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Phishing Emails and You

By The Shazam Network

When it comes to email, we’ve all come across a phishing email that appeared to be a legitimate email.

Phishers take advantage of the fact that it’s difficult to know with absolute certainty whom you’re communicating with via email. They use this uncertainty to pose as legitimate businesses, organizations or individuals and gain our trust, which they can leverage to convince us to willingly give up information or click on malicious links or attachments.

Be aware of phishing scams
First and foremost, you should use a spam filter (this service should be provided by your email provider), keep all of your systems patched and keep your anti-virus software up to date.

The second line of defense against phishing is you. If you’re vigilant and watch for telltale signs of a phishing email, you can minimize your risk of falling for one.

Telltale signs of a potential phishing email or message include:

  • Messages from companies you don’t have accounts with
  • Spelling mistakes
  • Messages from the wrong email address (for example: info@yourbank.fakewebsite.com instead of info@yourbank.com)
  • Generic greetings (for example: “Dear user” instead of your name)
  • Unexpected messages with a sense of urgency, designed to prompt you to respond quickly without checking the facts
  • Attachments with names such as “Resume” or “Unpaid Invoice”

Here are some scenarios you may encounter:

  • An email appearing to be from the “fraud department” of a well-known company that asks you to verify your information because they suspect you may be a victim of identity theft.
  • An email that references a current event, such as a major data breach, with a malicious link to set up “free credit reporting.”
  • An email claiming to be from a state lottery commission that requests your banking information to deposit the “winnings” into your account.
  • An email with a link asking you to provide your login credentials for a website from which you receive legitimate services, such as a bank, credit card company or your employer.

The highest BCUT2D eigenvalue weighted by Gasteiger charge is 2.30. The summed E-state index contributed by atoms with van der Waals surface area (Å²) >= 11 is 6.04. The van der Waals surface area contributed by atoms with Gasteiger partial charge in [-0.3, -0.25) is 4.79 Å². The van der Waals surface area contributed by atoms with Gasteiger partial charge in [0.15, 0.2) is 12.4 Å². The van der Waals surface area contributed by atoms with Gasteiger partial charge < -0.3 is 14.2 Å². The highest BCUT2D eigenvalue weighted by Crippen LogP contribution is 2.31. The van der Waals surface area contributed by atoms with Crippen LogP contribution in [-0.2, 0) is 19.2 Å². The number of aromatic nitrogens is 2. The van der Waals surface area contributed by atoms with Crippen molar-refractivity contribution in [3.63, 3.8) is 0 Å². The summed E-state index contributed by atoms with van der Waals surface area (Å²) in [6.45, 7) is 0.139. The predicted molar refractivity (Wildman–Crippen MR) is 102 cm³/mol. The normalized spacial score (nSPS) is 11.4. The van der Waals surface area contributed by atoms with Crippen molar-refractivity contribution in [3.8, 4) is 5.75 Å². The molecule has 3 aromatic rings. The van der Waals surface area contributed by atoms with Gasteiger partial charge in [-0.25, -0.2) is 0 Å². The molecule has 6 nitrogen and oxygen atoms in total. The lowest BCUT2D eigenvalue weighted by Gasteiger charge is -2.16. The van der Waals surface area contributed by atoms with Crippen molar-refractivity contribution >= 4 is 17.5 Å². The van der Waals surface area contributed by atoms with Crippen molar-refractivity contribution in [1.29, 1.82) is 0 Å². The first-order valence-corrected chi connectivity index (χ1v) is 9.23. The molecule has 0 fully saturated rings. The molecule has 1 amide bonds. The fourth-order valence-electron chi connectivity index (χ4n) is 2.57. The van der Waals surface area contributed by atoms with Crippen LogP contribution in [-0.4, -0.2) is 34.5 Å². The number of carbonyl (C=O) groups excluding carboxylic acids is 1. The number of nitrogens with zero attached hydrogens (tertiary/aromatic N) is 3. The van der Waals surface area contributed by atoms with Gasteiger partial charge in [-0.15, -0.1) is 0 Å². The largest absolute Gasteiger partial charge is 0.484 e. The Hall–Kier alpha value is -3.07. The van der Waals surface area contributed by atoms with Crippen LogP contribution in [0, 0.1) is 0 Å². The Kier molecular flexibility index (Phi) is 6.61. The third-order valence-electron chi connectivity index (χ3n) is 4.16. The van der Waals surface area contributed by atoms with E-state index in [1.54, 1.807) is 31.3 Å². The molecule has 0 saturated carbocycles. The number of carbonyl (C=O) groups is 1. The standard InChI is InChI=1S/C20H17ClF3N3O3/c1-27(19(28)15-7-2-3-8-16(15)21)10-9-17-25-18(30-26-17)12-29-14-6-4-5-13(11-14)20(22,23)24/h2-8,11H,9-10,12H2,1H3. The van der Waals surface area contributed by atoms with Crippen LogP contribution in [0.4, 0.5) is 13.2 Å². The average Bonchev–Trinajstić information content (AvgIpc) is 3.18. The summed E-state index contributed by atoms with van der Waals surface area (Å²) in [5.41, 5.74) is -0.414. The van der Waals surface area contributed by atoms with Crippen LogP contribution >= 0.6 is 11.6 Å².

• A text message that asks you to call a telephone number to confirm a “suspicious purchase” on your credit card. When you call, the operator will know your name and account information and ask you to confirm your ATM card PIN (this is a form of smishing).

Recommendations

  • Be suspicious of unsolicited emails, text messages and telephone calls. Use discretion when providing information to unsolicited callers and never provide sensitive personal information via email.
  • If you want to verify a suspicious email, contact the organization directly with a known telephone number. Don’t call the number provided in the email. Or, have the company send you something through U.S. mail (which scammers won’t do).
  • Only open an email attachment if you’re expecting it and know what it contains. Be cautious about container files, such as .zip files, as malicious content could be packed inside.
  • Visit websites by typing the Web address into your browser’s address bar. Don’t follow links embedded in an unsolicited email.
  • Use discretion when posting personal information on social media. This information is a treasure-trove to spear phishers who will use it to feign trustworthiness.
  • Keep all of your software patched and up to date. On your home computer, have the auto-update feature enabled.
  • Keep your anti-virus software up to date to detect and disable malicious programs, such as spyware or backdoor Trojans, which may be included in phishing emails.

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